Do you consider yourself a food systems planner? I consider myself an urban planner with a specialization in community health planning and food systems planning.
How has your perception of food systems planning changed since you first entered the planning field? For the past decade, my perception of food systems planning has evolved. I have been very fortunate to lead national research studies that have identified and explored how local governments and planners are planning for healthy, sustainable food systems. These studies have shaped my perception of the field and expanded how I view food systems planning.
Additionally, I have served as a member of the Vancouver Food Policy Council (VFPC) since 2012. This all volunteer civic advisory committee has helped me to experience the challenges residents and community groups face in affecting policy changes.
Who (or what) has had the most influence on you as a planner? As a food systems planner? I have been very fortunate to work with brilliant people throughout my career as a planner. Several people have had a huge impact on my work: Joseph Schilling, Jerry Kaufman, Samina Raja, Marcia Caton Campbell, Kami Pothukuchi, Nisha Botchwey, Bill Klein. Each of these people have mentored me at one point in time and taught me about the importance of community engagement, equity and sustainability within food systems planning.
My life experiences have also had a tremendous influence on me as a planner. I am passionate about food systems equity and justice work, in part because I grew up in a low-income family and was a recipient of free and reduced priced lunches and food stamps. I have first-hand knowledge of food insecurity.
Do you have any advice for someone entering the food systems planning field? What makes you successful in your work? What skills do you use the most in your food systems planning related work? A degree in urban planning is essential. While my background in food policy and nutrition has helped me in my career, my urban planning degree has allowed be to think about the bigger picture: how land use, transportation, solid waste, housing, development, and other decisions made by municipalities and counties influence the food system. How everything is connected. My urban planning degree has also provided me with a robust understanding of local government policy. That said, many universities offer a food system course. These courses, whether or not they are housed in planning, offer a chance to explore food system issues.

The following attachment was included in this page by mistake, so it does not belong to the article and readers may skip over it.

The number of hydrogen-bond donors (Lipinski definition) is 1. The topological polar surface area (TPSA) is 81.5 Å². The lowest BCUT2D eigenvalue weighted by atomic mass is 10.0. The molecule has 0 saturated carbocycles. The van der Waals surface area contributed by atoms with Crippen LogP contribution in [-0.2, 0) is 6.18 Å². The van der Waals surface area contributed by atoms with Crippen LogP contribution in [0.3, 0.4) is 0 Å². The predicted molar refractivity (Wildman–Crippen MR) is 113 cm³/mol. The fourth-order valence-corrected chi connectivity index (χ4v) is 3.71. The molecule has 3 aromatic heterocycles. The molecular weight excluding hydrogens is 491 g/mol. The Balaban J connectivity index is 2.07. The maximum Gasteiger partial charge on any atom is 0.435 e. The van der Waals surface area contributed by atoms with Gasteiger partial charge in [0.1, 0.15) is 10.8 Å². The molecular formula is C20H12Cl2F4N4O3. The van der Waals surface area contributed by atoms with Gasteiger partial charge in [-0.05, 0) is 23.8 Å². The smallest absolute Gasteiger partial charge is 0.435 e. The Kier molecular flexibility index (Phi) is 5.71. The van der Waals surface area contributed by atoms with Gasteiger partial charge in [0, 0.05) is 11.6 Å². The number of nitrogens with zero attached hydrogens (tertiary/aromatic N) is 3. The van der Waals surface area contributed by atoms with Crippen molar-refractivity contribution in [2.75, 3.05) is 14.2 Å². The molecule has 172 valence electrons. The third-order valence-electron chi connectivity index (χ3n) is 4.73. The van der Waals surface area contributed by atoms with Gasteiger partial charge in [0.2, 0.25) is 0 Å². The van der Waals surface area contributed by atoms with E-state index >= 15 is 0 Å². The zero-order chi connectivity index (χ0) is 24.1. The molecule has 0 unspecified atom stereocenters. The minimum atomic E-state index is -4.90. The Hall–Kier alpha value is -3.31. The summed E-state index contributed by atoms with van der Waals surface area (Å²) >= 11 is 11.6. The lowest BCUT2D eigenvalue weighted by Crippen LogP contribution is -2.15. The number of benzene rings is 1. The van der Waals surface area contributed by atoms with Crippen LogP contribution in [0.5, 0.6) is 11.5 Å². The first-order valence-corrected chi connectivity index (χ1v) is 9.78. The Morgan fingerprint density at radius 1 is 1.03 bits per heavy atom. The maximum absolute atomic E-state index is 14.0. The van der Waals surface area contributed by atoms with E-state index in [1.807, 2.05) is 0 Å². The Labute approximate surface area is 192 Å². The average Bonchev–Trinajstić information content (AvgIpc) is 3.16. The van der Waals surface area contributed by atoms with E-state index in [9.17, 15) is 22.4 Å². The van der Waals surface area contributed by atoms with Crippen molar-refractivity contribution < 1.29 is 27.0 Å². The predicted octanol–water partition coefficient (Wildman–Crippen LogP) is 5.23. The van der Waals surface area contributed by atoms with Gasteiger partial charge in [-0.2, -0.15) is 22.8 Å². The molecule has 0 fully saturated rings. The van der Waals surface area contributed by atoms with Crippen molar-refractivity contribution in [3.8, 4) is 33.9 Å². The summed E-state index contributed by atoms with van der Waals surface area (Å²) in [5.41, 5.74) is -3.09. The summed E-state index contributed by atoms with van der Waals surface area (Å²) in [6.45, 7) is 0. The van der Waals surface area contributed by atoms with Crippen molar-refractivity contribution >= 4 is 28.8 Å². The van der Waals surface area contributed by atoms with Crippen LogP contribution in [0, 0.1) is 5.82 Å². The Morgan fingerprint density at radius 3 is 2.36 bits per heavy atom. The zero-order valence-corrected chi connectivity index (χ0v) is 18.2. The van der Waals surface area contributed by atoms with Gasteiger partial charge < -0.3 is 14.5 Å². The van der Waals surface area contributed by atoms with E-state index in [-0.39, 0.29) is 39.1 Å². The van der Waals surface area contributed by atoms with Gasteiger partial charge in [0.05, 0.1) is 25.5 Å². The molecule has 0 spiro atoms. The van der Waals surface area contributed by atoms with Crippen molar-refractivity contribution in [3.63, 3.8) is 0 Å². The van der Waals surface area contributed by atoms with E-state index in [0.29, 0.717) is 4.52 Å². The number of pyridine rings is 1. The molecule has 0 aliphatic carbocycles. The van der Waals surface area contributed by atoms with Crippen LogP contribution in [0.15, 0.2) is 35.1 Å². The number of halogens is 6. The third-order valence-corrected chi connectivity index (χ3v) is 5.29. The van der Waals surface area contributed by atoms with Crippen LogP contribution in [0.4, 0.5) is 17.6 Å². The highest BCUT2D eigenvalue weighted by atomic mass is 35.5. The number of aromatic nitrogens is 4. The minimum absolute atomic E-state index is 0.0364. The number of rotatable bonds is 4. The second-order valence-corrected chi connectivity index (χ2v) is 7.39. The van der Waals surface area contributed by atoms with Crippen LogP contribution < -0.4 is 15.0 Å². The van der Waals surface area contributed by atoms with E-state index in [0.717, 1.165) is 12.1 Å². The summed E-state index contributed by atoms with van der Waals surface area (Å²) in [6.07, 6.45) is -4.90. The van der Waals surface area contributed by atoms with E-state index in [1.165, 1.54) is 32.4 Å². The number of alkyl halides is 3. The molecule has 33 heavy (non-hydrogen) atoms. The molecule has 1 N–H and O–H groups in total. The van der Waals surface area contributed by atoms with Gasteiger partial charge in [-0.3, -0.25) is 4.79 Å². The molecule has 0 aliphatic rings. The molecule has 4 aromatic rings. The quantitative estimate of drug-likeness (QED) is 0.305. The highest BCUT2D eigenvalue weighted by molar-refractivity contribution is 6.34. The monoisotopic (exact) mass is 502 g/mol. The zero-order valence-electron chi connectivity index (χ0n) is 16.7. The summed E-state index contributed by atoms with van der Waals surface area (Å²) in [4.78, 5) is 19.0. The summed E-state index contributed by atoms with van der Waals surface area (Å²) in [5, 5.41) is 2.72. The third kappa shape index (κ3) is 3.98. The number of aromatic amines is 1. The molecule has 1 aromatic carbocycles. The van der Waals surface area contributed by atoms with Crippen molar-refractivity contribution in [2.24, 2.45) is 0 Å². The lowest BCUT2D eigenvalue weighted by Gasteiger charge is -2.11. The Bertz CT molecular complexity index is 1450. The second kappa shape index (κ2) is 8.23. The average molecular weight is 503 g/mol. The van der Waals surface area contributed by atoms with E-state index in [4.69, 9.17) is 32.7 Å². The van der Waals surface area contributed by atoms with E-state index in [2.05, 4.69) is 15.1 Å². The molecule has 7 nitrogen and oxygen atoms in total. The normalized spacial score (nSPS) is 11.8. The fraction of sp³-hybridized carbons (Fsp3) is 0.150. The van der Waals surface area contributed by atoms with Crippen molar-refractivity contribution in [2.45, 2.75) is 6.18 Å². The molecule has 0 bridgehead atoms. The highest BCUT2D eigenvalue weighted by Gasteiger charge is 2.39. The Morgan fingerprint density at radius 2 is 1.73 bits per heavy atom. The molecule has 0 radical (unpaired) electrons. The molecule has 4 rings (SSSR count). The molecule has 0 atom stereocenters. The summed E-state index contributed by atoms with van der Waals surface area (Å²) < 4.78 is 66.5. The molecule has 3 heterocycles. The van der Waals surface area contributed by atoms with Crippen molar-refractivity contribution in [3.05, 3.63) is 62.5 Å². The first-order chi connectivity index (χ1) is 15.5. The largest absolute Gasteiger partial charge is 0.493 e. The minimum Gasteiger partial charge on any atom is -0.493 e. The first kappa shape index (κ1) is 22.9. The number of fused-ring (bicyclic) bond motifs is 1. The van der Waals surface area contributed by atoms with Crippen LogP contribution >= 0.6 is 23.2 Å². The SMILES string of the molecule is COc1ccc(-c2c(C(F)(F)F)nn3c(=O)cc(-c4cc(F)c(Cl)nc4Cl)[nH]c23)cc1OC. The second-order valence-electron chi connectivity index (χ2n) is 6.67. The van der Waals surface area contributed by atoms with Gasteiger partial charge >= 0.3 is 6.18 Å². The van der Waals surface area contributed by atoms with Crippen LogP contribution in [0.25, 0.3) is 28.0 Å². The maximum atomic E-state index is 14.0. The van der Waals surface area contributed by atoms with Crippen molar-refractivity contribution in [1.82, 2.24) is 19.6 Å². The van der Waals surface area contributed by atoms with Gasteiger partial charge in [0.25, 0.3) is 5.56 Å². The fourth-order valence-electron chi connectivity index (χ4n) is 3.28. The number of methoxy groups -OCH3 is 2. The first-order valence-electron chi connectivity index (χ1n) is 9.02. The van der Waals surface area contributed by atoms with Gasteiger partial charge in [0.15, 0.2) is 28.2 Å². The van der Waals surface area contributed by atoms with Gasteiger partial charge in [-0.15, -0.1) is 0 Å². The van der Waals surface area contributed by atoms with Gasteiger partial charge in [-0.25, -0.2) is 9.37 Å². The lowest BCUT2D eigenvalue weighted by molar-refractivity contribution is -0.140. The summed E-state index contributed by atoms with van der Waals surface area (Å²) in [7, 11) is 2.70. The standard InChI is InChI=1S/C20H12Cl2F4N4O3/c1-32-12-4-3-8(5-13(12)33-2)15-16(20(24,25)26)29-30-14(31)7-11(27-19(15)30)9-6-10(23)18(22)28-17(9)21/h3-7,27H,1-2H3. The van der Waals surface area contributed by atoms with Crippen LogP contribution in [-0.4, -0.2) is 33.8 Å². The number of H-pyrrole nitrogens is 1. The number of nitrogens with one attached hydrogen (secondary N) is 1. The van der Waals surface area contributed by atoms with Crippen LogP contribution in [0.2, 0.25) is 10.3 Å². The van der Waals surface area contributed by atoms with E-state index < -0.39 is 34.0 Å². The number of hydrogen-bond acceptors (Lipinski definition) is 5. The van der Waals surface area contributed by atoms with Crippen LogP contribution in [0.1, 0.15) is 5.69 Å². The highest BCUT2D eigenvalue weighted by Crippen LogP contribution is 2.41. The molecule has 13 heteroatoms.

Traveling and living in a number of different places has exposed me to a number of urban planning and food systems issues. I grew up in a suburb of Dallas, TX, lived and worked in New York City; Paris, France; Boston, MA; Blacksburg/Roanoke, VA; Alexandria, VA; Washington, DC; and Vancouver, BC.
In terms of consulting, skills in time, budget, and project management are essential. I was fortunate to learn them in a previous job. Without them consulting would be daunting.
What do you wish you would have known before going to planning school? One thing planning school doesn’t teach you is to think “outside the box” in terms of jobs and career possibilities. Being a public sector planner or working for a private firm are not the only job positions available to planners. I have met so many “undercover” planners working in various non-planning jobs and doing amazing food systems work.
Faces of Food Systems Planning is a series of interviews with practicing planners from across North America who are engaging in food systems planning and policy work. This series is part of APA-FIG’s efforts to highlight food systems planning as an important planning topic. The APA will be featuring 8 food system planners at the National Planning Conference this May 2017 in a special “Faces of Food Systems Planning Session”. Click here for more information.